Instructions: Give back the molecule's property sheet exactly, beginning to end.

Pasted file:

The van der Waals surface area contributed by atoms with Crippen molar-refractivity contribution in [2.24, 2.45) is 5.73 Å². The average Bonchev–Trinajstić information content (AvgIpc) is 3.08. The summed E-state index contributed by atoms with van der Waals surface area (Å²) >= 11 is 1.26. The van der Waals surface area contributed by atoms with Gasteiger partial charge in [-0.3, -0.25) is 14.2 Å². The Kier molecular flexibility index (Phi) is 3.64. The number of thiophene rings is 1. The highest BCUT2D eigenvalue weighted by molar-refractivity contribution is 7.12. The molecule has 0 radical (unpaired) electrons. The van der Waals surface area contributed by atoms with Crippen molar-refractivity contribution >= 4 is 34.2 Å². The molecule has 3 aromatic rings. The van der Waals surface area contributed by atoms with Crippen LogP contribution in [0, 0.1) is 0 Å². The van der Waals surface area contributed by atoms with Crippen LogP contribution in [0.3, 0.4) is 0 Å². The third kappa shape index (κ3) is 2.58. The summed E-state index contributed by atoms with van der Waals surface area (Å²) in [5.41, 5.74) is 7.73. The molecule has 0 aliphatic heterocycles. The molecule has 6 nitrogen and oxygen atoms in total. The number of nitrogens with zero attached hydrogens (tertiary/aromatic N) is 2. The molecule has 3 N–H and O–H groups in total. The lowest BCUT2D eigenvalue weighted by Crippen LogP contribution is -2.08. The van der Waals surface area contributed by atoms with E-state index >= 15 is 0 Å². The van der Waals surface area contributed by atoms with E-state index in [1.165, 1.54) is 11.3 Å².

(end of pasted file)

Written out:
The van der Waals surface area contributed by atoms with Crippen molar-refractivity contribution in [2.24, 2.45) is 5.73 Å². The average Bonchev–Trinajstić information content (AvgIpc) is 3.08. The summed E-state index contributed by atoms with van der Waals surface area (Å²) >= 11 is 1.26. The van der Waals surface area contributed by atoms with Gasteiger partial charge in [-0.3, -0.25) is 14.2 Å². The Kier molecular flexibility index (Phi) is 3.64. The number of thiophene rings is 1. The highest BCUT2D eigenvalue weighted by molar-refractivity contribution is 7.12. The molecule has 0 radical (unpaired) electrons. The van der Waals surface area contributed by atoms with Crippen molar-refractivity contribution >= 4 is 34.2 Å². The molecule has 3 aromatic rings. The van der Waals surface area contributed by atoms with Crippen LogP contribution in [0, 0.1) is 0 Å². The van der Waals surface area contributed by atoms with Crippen LogP contribution in [0.3, 0.4) is 0 Å². The third kappa shape index (κ3) is 2.58. The summed E-state index contributed by atoms with van der Waals surface area (Å²) in [5.41, 5.74) is 7.73. The molecule has 0 aliphatic heterocycles. The molecule has 6 nitrogen and oxygen atoms in total. The number of nitrogens with zero attached hydrogens (tertiary/aromatic N) is 2. The molecule has 3 N–H and O–H groups in total. The lowest BCUT2D eigenvalue weighted by Crippen LogP contribution is -2.08. The van der Waals surface area contributed by atoms with E-state index >= 15 is 0 Å². The van der Waals surface area contributed by atoms with E-state index in [1.165, 1.54) is 11.3 Å².